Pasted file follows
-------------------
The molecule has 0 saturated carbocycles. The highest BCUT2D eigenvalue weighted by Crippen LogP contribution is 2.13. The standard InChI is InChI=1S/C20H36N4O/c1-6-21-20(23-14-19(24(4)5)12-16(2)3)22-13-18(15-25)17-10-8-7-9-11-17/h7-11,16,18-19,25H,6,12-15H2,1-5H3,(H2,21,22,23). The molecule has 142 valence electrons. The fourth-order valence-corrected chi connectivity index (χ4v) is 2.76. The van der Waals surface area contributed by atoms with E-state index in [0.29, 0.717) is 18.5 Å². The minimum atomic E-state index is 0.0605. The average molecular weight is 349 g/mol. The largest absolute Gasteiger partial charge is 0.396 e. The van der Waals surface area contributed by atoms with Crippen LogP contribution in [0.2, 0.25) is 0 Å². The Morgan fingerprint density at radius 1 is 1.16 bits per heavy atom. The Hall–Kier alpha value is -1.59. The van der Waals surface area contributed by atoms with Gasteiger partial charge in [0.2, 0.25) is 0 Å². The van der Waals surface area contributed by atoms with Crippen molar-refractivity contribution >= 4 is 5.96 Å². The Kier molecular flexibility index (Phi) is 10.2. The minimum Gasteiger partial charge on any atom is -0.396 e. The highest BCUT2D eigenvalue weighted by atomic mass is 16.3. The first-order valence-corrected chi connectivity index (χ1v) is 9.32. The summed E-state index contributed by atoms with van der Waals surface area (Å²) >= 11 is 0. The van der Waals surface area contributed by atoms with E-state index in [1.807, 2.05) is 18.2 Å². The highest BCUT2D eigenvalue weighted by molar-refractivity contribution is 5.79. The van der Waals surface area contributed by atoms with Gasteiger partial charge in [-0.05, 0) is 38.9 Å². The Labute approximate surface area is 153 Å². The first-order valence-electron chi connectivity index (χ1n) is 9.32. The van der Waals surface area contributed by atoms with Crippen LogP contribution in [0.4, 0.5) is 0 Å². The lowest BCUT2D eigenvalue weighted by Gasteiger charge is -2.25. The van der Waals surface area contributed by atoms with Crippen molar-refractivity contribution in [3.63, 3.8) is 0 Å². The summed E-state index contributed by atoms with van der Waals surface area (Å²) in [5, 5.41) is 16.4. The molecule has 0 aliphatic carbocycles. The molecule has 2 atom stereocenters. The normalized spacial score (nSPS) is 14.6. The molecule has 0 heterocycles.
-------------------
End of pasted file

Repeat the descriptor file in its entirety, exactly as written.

The molecule has 0 saturated carbocycles. The highest BCUT2D eigenvalue weighted by Crippen LogP contribution is 2.13. The standard InChI is InChI=1S/C20H36N4O/c1-6-21-20(23-14-19(24(4)5)12-16(2)3)22-13-18(15-25)17-10-8-7-9-11-17/h7-11,16,18-19,25H,6,12-15H2,1-5H3,(H2,21,22,23). The molecule has 142 valence electrons. The fourth-order valence-corrected chi connectivity index (χ4v) is 2.76. The van der Waals surface area contributed by atoms with E-state index in [0.29, 0.717) is 18.5 Å². The minimum atomic E-state index is 0.0605. The average molecular weight is 349 g/mol. The largest absolute Gasteiger partial charge is 0.396 e. The van der Waals surface area contributed by atoms with Crippen LogP contribution in [0.2, 0.25) is 0 Å². The Morgan fingerprint density at radius 1 is 1.16 bits per heavy atom. The Hall–Kier alpha value is -1.59. The van der Waals surface area contributed by atoms with Gasteiger partial charge in [0.2, 0.25) is 0 Å². The van der Waals surface area contributed by atoms with Crippen molar-refractivity contribution >= 4 is 5.96 Å². The Kier molecular flexibility index (Phi) is 10.2. The minimum Gasteiger partial charge on any atom is -0.396 e. The highest BCUT2D eigenvalue weighted by atomic mass is 16.3. The first-order valence-corrected chi connectivity index (χ1v) is 9.32. The summed E-state index contributed by atoms with van der Waals surface area (Å²) >= 11 is 0. The van der Waals surface area contributed by atoms with E-state index in [1.807, 2.05) is 18.2 Å². The highest BCUT2D eigenvalue weighted by molar-refractivity contribution is 5.79. The van der Waals surface area contributed by atoms with Gasteiger partial charge in [-0.05, 0) is 38.9 Å². The Labute approximate surface area is 153 Å². The first-order valence-electron chi connectivity index (χ1n) is 9.32. The van der Waals surface area contributed by atoms with Crippen LogP contribution in [0.4, 0.5) is 0 Å². The lowest BCUT2D eigenvalue weighted by Gasteiger charge is -2.25. The van der Waals surface area contributed by atoms with Crippen molar-refractivity contribution in [3.63, 3.8) is 0 Å². The summed E-state index contributed by atoms with van der Waals surface area (Å²) in [5, 5.41) is 16.4. The molecule has 0 aliphatic carbocycles. The molecule has 2 atom stereocenters. The normalized spacial score (nSPS) is 14.6. The molecule has 0 heterocycles.